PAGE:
Fashion for Freedom — a student group that seeks to end a perceived rape culture on college campuses and reverse potentially degrading media portrayals of women, among other goals — staged a mock fashion show on the Diag on Friday to protest advertisements that arguably promote sexual violence and human trafficking.

LSA junior Savannah Dupin, a Fashion for Freedom co-founder, said she felt the event was a fun way to engage peers in fighting human trafficking as a part of Sexual Assault Awareness Month.

“I became involved because I am passionate about preventing trafficking in high risk areas and I see the devastation that this brings all the time,” she said. “It is difficult to do this kind of work because you realize how many cultural norms are working against you.”

As part of the event, student models carried signs with sexually suggestive advertisements on them, and dressed up to mirror the women in these ads to bring attention to the level of media objectification. Others held signs that read: “Sexual objectification portrays women as sexual objects rather than individuals with their own experiences and personalities,” and “Sexual objectification often portrays women as submissive to men.”

The group asked local stores to take a pledge not to objectify women in their advertisements. Several Ann Arbor retailers signed the document, including The Getup Vintage, Pitaya, Bivouac, The M Den and Ragstock.

Lisa Weiss, the women’s fashion manager for Bivouac, said the march was constructive for dialogue, but could have caught the store’s patrons off guard.

“I believe in what they are doing and it is an interesting concept in order to shock and get attention (for the cause),” she said. “I didn’t have anything against them coming into the store, but I have no idea how my customers feel about it and the way it’s done could scare people.”

Attendees marched through a number of the participating stores along State Street, applauding them for their respectful advertising and protesting stores like American Apparel for sexualizing women’s bodies in their advertisements.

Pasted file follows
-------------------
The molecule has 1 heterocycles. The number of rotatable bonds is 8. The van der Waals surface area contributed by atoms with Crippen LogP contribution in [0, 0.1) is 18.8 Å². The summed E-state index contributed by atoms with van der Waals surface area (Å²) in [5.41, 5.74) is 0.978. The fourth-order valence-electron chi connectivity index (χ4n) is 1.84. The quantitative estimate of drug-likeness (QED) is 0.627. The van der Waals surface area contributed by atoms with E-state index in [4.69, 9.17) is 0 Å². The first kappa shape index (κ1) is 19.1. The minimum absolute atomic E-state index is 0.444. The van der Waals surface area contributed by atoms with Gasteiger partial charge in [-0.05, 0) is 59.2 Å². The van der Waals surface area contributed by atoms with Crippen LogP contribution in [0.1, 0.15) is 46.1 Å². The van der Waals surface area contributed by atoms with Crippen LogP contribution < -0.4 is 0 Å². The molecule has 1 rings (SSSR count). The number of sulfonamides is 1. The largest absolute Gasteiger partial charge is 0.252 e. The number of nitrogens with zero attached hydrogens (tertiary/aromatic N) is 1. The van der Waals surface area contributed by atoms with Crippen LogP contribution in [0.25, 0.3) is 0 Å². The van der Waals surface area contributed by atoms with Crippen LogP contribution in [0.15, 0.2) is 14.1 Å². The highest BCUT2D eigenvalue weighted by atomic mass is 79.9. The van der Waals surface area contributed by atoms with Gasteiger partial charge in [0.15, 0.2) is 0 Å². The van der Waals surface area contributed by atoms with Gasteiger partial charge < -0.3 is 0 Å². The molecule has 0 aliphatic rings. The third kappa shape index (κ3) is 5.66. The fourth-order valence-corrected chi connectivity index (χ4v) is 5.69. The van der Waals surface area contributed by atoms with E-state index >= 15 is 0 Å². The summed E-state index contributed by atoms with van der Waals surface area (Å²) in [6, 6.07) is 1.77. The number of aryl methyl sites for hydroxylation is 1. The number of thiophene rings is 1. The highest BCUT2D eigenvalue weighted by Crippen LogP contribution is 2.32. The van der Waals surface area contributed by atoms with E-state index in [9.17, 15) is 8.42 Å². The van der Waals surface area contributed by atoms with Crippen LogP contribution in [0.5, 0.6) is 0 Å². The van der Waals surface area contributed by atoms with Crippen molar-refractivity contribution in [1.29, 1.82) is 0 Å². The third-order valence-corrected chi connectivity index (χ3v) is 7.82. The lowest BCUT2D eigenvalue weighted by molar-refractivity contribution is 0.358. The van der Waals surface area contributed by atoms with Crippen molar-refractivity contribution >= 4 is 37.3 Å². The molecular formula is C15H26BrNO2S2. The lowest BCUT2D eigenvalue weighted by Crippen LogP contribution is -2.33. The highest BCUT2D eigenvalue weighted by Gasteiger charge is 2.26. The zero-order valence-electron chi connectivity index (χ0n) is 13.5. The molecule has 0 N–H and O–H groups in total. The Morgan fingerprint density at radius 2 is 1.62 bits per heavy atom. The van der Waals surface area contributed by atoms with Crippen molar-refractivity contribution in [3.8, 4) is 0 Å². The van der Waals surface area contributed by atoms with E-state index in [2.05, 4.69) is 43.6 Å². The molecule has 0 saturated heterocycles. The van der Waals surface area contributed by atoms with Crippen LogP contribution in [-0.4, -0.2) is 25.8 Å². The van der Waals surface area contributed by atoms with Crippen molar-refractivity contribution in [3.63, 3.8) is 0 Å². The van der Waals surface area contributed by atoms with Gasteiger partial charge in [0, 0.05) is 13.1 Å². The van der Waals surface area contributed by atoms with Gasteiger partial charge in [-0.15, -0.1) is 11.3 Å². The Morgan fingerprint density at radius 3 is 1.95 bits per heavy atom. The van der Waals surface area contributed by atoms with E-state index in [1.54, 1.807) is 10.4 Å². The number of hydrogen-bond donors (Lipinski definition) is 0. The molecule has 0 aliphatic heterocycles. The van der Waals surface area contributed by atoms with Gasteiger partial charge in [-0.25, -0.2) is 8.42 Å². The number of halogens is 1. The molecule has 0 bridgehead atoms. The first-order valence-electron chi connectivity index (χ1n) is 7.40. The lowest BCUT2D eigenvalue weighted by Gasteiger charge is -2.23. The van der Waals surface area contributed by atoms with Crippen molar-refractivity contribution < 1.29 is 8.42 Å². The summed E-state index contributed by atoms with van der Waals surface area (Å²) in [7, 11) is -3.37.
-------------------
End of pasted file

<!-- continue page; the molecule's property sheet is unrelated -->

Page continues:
LSA freshman Rachel Beglin, Fashion for Freedom co-founder, said she is passionate about this issue and wants to continue raising awareness by keeping people informed through events like the Fashion for Freedom show on the Diag and the subsequent march down State Street.

“The models were dressed as the people in the ads to show that they are not 2-D and cannot be objectified,” Beglin said. “We were bringing them to life to show that they are real people.”

The group engaged in a moment of silence at American Apparel to show its disapproval of their ad campaigns, which members believe contribute to bigger societal issues, including rape and sexual violence toward women.

LSA freshman Natalie Drobny, who modeled as part of the show, stressed that the objectification of women in the media has been an ongoing issue for decades.

“I think that it is really important to raise awareness of stores that are still using ads that are derogatory toward women,” Drobny said. “We had ads from every single decade and it’s not getting any better — big chain stores are still involved. It sounded like a really cool thing to be involved in.”

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